Imagine a soccer game, with one team scoring three goals, all scored by the same player, from the same angle, out of the same mistakes of the other team’s defense players. This is what the elections battle looks like for the revolutionaries in Egypt.
Preliminary results of the presidential elections show a leading vote for the Muslim Brotherhood leader Mohammed Morsi, reaching the run offs against Mubarak’s ex PM Ahmed Shafiq. The largest Islamist movement is no longer seen as revolutionary since Mubarak’s ouster, as many viewing its politically-pragmatic tendencies as one of many obstacles facing the revolution, especially after the group’s silence against continued violations by the military junta across the past 16 months.
The Brotherhood’s reluctance to amend crucial legislative reforms after winning 47 percent of the parliament’s seats, as well as its dominance over the formation of the constituent assembly to draft the constitution all contributed to the decline of the popular support the group mobilized in the parliamentary elections.
Shafiq, who was the Minister of Civil Aviation for ten years during Mubarak’s time, was appointed as the prime minister after a cabinet reshuffle conducted by Mubarak during the Jan. 25 revolution. The former Mubarak official left office as revolutionaries protested demanding his ouster after only one month after Mubarak’s ouster
But as dark as the picture appears, three observations of electoral results can give us a bit of hope – hope that the picture could be brighter if the revolution was smarter.
One: While both Morsi and Shafiq won almost 5 million votes each, the Nassirist candidate Hamdeen Sabahi, and moderate Islamist and ex Brotherhood member Abdel Moniem Abol Fotoh (both regarded as revolutionaries) managed to mobilize together a sum of 9 million votes.
Sabahi and Abol Fotoh were urged to form one front to represent the revolution with one of them as president and the other as vice, but the ego of each one of them was the reason why the revolution now has no voice in the run-offs. Had they formed the front, one of them would have faced Morsi in the run offs, leaving out the shame of having a remnant of Mubarak regime in the first run offs of presidential elections in Egypt.
Unity and organization were the key problems for the revolutionaries since the March referendum that led to catastrophic constitutional amendments and in the parliament elections, both were the two goals scored against the revolution and now the third was just scored.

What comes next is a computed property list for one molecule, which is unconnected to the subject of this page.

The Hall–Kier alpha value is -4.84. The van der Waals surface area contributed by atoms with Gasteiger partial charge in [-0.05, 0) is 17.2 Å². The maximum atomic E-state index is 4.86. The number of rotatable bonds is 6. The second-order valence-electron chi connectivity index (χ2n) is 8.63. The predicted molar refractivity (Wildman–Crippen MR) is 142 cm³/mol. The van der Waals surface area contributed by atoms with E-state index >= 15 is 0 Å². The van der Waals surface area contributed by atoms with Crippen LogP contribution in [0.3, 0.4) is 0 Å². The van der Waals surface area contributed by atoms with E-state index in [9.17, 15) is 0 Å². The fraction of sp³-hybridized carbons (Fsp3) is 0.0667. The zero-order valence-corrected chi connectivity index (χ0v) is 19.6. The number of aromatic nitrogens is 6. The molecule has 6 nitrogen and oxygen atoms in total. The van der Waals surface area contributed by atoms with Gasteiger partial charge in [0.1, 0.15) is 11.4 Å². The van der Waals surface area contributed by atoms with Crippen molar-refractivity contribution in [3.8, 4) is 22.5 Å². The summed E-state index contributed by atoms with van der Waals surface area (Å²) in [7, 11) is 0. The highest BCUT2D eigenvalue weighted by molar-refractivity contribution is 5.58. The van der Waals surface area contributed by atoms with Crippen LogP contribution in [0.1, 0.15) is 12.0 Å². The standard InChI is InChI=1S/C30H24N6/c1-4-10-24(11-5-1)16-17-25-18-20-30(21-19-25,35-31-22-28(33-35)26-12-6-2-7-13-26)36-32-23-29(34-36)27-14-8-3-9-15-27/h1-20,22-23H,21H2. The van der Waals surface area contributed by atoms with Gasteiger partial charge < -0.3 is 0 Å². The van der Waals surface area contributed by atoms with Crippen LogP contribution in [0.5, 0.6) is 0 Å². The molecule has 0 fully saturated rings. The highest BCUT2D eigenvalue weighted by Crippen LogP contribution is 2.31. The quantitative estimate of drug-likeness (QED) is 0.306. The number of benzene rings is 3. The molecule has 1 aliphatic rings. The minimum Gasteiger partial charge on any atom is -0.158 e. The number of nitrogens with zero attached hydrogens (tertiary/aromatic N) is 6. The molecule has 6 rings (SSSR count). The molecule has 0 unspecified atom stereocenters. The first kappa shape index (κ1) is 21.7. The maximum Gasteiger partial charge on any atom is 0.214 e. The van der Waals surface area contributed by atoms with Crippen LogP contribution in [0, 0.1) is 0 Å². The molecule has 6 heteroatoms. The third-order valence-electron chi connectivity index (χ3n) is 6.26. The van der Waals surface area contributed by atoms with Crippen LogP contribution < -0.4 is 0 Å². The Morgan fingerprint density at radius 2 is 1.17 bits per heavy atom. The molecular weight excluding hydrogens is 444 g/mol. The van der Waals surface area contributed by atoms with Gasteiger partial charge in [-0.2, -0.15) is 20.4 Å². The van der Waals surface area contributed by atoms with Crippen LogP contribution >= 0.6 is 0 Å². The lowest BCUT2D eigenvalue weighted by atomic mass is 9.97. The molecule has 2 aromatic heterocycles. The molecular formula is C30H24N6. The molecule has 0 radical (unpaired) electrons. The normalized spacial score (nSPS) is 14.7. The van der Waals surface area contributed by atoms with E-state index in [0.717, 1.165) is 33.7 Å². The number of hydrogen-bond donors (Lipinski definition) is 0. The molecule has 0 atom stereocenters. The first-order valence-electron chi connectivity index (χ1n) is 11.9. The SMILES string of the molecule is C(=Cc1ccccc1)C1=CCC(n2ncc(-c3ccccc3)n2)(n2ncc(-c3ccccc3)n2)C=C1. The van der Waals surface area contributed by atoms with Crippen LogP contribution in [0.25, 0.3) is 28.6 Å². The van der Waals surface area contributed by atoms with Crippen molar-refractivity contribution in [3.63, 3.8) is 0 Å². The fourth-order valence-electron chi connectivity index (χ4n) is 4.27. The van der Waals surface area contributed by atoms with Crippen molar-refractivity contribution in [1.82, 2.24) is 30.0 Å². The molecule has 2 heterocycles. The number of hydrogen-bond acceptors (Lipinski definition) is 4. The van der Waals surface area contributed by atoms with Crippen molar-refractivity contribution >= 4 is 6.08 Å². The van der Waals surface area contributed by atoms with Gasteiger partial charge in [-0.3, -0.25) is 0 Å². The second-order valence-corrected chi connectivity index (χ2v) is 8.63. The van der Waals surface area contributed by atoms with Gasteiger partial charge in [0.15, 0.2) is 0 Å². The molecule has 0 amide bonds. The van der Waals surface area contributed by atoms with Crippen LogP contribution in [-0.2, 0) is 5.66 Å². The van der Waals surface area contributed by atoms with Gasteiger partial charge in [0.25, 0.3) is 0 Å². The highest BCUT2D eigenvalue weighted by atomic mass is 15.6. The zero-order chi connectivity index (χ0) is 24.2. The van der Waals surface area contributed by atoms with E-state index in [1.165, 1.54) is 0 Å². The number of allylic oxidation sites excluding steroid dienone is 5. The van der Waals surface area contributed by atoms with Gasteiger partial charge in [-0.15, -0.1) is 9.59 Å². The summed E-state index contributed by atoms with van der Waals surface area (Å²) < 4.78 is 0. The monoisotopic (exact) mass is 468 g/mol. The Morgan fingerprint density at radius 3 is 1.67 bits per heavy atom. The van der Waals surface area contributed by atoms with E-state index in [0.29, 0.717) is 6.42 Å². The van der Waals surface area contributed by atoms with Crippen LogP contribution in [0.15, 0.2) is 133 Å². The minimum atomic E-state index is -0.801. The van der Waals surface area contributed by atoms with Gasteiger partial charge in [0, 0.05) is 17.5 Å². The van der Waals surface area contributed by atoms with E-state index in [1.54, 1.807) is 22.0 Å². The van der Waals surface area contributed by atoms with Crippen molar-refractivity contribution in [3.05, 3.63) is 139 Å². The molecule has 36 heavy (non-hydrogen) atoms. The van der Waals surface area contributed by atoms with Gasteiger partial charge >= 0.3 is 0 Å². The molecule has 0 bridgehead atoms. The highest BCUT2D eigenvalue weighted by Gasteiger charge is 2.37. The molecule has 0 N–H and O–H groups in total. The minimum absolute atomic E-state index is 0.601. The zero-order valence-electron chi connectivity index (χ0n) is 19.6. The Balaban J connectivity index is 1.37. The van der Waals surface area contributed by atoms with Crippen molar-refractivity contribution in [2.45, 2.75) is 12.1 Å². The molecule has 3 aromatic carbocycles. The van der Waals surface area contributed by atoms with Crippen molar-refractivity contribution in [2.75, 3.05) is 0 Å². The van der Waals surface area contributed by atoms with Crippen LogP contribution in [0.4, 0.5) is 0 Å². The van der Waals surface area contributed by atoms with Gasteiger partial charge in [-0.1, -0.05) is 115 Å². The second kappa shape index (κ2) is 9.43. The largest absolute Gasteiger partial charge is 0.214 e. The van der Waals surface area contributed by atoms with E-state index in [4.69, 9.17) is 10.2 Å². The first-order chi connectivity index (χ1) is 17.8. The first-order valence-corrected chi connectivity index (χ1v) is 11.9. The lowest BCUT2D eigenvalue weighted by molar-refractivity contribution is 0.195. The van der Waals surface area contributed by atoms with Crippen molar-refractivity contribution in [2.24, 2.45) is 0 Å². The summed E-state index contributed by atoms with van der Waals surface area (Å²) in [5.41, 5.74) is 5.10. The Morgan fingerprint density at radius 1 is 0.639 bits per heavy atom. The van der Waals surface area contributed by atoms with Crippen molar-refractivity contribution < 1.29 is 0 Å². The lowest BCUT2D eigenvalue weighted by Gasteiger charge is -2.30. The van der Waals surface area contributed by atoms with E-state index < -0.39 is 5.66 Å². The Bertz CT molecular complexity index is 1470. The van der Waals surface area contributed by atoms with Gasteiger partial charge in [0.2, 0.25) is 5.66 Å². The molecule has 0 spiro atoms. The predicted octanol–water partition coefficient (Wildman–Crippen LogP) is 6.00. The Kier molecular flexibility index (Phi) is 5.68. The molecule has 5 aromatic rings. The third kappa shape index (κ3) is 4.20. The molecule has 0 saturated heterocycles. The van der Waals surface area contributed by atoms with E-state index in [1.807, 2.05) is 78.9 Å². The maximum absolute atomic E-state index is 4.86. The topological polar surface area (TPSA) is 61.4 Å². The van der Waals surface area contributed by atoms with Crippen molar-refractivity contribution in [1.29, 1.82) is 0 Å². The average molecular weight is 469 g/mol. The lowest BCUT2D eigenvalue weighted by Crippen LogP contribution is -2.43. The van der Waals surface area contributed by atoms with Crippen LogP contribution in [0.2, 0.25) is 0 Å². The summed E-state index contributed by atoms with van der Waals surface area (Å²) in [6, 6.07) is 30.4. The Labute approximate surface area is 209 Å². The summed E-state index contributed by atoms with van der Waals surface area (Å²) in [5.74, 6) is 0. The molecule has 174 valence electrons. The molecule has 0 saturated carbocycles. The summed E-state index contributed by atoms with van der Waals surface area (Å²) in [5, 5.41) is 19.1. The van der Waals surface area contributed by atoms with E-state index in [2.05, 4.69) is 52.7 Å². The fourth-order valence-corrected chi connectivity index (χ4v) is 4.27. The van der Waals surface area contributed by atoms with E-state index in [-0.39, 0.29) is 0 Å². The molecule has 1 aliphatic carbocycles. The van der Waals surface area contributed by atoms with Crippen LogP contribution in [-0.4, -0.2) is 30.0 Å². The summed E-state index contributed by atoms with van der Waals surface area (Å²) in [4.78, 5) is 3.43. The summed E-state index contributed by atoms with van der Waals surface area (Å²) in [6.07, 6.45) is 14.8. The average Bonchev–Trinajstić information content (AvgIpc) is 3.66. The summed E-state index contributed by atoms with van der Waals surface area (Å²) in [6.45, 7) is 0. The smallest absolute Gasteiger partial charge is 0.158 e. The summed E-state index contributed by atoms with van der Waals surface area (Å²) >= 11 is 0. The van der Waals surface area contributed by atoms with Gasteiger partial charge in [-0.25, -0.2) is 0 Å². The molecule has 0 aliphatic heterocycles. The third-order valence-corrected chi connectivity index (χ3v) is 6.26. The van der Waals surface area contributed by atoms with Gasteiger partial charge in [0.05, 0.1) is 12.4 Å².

Two: It’s obvious that the Brotherhood’s popularity seriously declined. 10 million voters supported the Islamist group in the parliament elections, in four months, the number of voters declined to half. After interviewing residents in the southern cities of Qena and Luxor, voters seemed to me disgruntled about the Brotherhood’s performance in the parliament, seeing no difference between them and Mubrak’s ruling party. Morsi’s attempts to unite the political forces in his side in his encounter against Shafiq are very telling. The Brotherhood lost support and sees itself in danger of facing Shafiq as president, as well as possibilities of dissolving the parliament as many lawsuits are filed in front of the Constitutional Court questioning the parliament’s legitimacy.
Three: The revolution has won! The total votes for Abol Fotoh and Sabahi indicate a huge inclination for the revolutionary idea, if the votes of Morsi are added; it’s a majority vote against the old regime. It is not the fault of the Egyptian people that the revolutionaries were not united, and it is not their fault that the Brotherhood was not wise enough to rally behind one revolutionary candidate instead of going back on their promises not to nominate a president, losing the trust of millions of Egyptian voters who voted for Shafiq instead.
The question today is thus: Can the revolution learn the lesson and win the coming soccer game?